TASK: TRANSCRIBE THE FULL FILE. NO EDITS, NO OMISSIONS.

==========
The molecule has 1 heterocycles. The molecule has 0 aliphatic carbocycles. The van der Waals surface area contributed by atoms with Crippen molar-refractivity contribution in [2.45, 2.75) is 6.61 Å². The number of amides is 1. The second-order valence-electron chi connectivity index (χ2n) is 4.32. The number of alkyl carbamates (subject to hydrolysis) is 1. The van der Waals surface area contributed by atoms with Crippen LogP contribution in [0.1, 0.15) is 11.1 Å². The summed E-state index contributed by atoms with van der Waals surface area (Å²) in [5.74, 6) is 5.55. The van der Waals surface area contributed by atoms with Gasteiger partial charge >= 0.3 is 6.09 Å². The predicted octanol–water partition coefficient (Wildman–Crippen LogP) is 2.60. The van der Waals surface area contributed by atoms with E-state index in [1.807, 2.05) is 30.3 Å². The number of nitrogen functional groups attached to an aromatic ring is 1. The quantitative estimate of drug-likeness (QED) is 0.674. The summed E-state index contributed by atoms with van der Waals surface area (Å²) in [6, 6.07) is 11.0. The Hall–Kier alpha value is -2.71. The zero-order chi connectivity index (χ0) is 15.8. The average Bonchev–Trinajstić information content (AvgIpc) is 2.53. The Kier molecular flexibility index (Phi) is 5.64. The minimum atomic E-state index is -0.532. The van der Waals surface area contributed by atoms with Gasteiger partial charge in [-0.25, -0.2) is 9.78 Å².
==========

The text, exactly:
The molecule has 1 heterocycles. The molecule has 0 aliphatic carbocycles. The van der Waals surface area contributed by atoms with Crippen molar-refractivity contribution in [2.45, 2.75) is 6.61 Å². The number of amides is 1. The second-order valence-electron chi connectivity index (χ2n) is 4.32. The number of alkyl carbamates (subject to hydrolysis) is 1. The van der Waals surface area contributed by atoms with Crippen LogP contribution in [0.1, 0.15) is 11.1 Å². The summed E-state index contributed by atoms with van der Waals surface area (Å²) in [5.74, 6) is 5.55. The van der Waals surface area contributed by atoms with Gasteiger partial charge >= 0.3 is 6.09 Å². The predicted octanol–water partition coefficient (Wildman–Crippen LogP) is 2.60. The van der Waals surface area contributed by atoms with E-state index in [1.807, 2.05) is 30.3 Å². The number of nitrogen functional groups attached to an aromatic ring is 1. The quantitative estimate of drug-likeness (QED) is 0.674. The summed E-state index contributed by atoms with van der Waals surface area (Å²) in [6, 6.07) is 11.0. The Hall–Kier alpha value is -2.71. The zero-order chi connectivity index (χ0) is 15.8. The average Bonchev–Trinajstić information content (AvgIpc) is 2.53. The Kier molecular flexibility index (Phi) is 5.64. The minimum atomic E-state index is -0.532. The van der Waals surface area contributed by atoms with Gasteiger partial charge in [-0.25, -0.2) is 9.78 Å².